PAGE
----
There have always been people who run from the unknown, and others, toward it.
Research mentioned in the following Fast Company piece suggests that social media has the effect of reinforcing prior beliefs instead of prompting an exploration of other beliefs or ideas.
In short, people are much more likely to share something that accords with something they already think. They also prefer stories that come from someone within their peer group. 'Our findings show that users mostly tend to select and share content related to a specific narrative and to ignore the rest,' the paper says. 'In particular, we show that social homogeneity is the primary driver of content diffusion, and one frequent result is the formation of homogeneous, polarized clusters.'
I've wondered recently if Art Without Walls or Creative Capital, stalwart supporters of the IdeaFestival, might bring an artist to the festival who explores this very issue in a new and fresh way. There certainly has been no shortage of illuminating projects over the years, from "under-aware" technology that foils retail surveillance of shoppers to the grand shadow-casting installations of Rafael Lozano-Hemmer.
Of course there is another class of creatives who might put before us differing opinions to consider, who might bring us into contact with other tribes.
Running toward the unknown is what the IdeaFestival does best. The importance of new ideas to an increasingly innovation-driven economy can't be overstated. But in a universe of possibility, not knowing, too, is important. Don't fill in the blanks so quickly. Live in the question for a while.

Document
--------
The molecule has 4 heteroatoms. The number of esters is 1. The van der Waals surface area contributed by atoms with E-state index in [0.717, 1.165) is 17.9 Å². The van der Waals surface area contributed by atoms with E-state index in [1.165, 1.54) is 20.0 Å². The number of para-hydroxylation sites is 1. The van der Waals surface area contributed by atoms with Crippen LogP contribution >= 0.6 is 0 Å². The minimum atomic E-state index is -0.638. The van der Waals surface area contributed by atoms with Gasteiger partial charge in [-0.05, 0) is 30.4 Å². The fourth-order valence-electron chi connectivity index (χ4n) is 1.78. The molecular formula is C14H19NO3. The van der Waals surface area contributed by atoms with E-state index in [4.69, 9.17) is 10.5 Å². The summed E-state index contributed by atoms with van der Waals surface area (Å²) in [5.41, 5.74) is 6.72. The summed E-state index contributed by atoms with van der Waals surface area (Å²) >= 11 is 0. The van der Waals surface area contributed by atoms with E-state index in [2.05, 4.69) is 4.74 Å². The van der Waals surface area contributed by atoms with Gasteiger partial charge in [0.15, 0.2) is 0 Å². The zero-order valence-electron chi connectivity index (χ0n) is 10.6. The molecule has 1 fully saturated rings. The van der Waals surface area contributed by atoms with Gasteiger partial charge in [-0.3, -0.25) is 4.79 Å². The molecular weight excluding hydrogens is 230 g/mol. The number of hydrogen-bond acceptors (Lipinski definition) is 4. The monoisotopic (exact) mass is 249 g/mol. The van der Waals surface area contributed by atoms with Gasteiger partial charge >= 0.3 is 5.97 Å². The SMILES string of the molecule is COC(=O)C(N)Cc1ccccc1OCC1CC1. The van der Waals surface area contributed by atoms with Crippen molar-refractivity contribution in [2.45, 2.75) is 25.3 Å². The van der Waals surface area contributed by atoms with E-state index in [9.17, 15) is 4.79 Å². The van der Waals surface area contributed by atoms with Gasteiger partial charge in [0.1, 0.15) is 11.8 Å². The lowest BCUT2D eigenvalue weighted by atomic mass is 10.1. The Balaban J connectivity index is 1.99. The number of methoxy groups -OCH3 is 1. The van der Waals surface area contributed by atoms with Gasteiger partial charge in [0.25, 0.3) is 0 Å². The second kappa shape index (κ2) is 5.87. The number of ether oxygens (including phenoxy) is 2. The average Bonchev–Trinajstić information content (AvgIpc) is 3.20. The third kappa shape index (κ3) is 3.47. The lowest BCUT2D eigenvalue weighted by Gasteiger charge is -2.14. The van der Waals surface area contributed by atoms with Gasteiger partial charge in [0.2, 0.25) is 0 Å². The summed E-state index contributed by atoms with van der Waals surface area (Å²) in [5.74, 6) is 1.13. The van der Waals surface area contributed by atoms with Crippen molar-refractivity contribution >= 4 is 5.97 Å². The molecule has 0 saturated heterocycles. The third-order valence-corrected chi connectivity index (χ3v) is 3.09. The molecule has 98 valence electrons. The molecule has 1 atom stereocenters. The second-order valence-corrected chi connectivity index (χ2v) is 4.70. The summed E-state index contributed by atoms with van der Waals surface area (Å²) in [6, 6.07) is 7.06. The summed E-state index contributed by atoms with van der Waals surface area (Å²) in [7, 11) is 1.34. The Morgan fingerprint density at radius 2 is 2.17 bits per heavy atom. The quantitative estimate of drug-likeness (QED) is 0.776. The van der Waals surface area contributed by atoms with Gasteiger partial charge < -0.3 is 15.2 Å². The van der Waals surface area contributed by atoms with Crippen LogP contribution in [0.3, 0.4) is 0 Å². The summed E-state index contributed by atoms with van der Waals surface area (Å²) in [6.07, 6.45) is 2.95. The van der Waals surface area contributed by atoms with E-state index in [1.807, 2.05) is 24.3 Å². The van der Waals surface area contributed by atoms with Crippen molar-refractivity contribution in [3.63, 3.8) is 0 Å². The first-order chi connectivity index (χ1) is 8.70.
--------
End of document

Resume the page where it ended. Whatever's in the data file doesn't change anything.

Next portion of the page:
The wide net the festival casts to bring leaders, thinkers and doers to the Louisville each year is the reason I love it so much. And sitting as I do off stage posting, tweeting and otherwise sharing ideas that I hear, I'm often temporarily brought low by the unexpected connection.
It's a wonderful feeling.
This is what wrote some time ago about what I've learned at the IdeaFestival.
I've learned from many people at the IdeaFestival. From Nassim Nicholas Taleb, I learned history will occasionally deliver overwhelming news from the clear blue. It just happens. I learned from Jane McGonigal that games can be used to make a better reality rather than as a means of escape. I learned from Teller that knowing secrets behind the curtain didn't diminish the joy of staring slack jawed at dancing golden spheres. I learned from Burt Rutan that with supreme imagination and determination, we can trip to space in safety and return in comfort. Someday, I'll do that. The elfin and poised Daniel Tammet argued during the most recent IdeaFestival that when we think in similes and puns, we're thinking not unlike a savant. I learned that his prodigious mathematical and language abilities are not so far removed from yours or mine.
I learned that there isn't a mind to waste, that when these explorers, these visionaries, these westward-movers describe new truths, their language touches - just touches - a single whole that in some sense will always be beyond reach. It's not because what's real is unknowable. On the contrary. It's because what's real is mind-bendingly big, and the mirrored snap, crackle and pop that occurs in my brain one week every fall in Louisville is merely a vanishing, if thrilling, approximation. I've learned, most importantly, that the festival is not an "either, or" after all.
It's about "this too."